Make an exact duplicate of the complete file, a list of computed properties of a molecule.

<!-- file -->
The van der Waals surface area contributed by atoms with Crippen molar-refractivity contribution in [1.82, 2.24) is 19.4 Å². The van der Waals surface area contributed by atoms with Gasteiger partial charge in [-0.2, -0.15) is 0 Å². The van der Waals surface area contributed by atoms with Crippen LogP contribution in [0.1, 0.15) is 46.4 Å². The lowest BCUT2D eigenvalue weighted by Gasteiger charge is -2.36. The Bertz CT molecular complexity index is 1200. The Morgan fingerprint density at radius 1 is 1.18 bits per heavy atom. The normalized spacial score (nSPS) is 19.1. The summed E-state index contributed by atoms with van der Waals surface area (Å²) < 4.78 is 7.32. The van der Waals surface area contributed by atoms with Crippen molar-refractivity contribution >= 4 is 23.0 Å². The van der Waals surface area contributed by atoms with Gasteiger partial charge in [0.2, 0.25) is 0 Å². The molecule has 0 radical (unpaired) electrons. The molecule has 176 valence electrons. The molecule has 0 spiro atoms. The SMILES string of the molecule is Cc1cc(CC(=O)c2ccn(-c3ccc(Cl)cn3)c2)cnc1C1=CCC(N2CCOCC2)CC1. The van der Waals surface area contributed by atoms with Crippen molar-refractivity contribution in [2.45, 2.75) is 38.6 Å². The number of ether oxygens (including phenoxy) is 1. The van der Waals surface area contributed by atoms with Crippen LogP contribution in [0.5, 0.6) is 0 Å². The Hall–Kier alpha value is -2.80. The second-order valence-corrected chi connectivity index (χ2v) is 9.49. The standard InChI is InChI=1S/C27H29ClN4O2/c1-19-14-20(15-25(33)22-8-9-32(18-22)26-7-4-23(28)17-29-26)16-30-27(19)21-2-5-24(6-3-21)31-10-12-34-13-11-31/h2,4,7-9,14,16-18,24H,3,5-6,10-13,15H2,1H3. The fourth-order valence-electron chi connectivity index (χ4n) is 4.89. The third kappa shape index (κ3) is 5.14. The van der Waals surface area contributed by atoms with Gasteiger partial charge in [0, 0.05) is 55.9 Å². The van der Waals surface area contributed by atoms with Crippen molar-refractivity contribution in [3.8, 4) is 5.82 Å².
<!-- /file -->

The van der Waals surface area contributed by atoms with Crippen molar-refractivity contribution in [1.82, 2.24) is 19.4 Å². The van der Waals surface area contributed by atoms with Gasteiger partial charge in [-0.2, -0.15) is 0 Å². The van der Waals surface area contributed by atoms with Crippen LogP contribution in [0.1, 0.15) is 46.4 Å². The lowest BCUT2D eigenvalue weighted by Gasteiger charge is -2.36. The Bertz CT molecular complexity index is 1200. The Morgan fingerprint density at radius 1 is 1.18 bits per heavy atom. The normalized spacial score (nSPS) is 19.1. The summed E-state index contributed by atoms with van der Waals surface area (Å²) < 4.78 is 7.32. The van der Waals surface area contributed by atoms with Crippen molar-refractivity contribution >= 4 is 23.0 Å². The van der Waals surface area contributed by atoms with Gasteiger partial charge in [0.2, 0.25) is 0 Å². The molecule has 0 radical (unpaired) electrons. The molecule has 176 valence electrons. The molecule has 0 spiro atoms. The SMILES string of the molecule is Cc1cc(CC(=O)c2ccn(-c3ccc(Cl)cn3)c2)cnc1C1=CCC(N2CCOCC2)CC1. The van der Waals surface area contributed by atoms with Crippen molar-refractivity contribution in [2.45, 2.75) is 38.6 Å². The number of ether oxygens (including phenoxy) is 1. The van der Waals surface area contributed by atoms with Crippen LogP contribution in [0.5, 0.6) is 0 Å². The Hall–Kier alpha value is -2.80. The second-order valence-corrected chi connectivity index (χ2v) is 9.49. The standard InChI is InChI=1S/C27H29ClN4O2/c1-19-14-20(15-25(33)22-8-9-32(18-22)26-7-4-23(28)17-29-26)16-30-27(19)21-2-5-24(6-3-21)31-10-12-34-13-11-31/h2,4,7-9,14,16-18,24H,3,5-6,10-13,15H2,1H3. The fourth-order valence-electron chi connectivity index (χ4n) is 4.89. The third kappa shape index (κ3) is 5.14. The van der Waals surface area contributed by atoms with Gasteiger partial charge in [0, 0.05) is 55.9 Å². The van der Waals surface area contributed by atoms with Crippen molar-refractivity contribution in [3.8, 4) is 5.82 Å².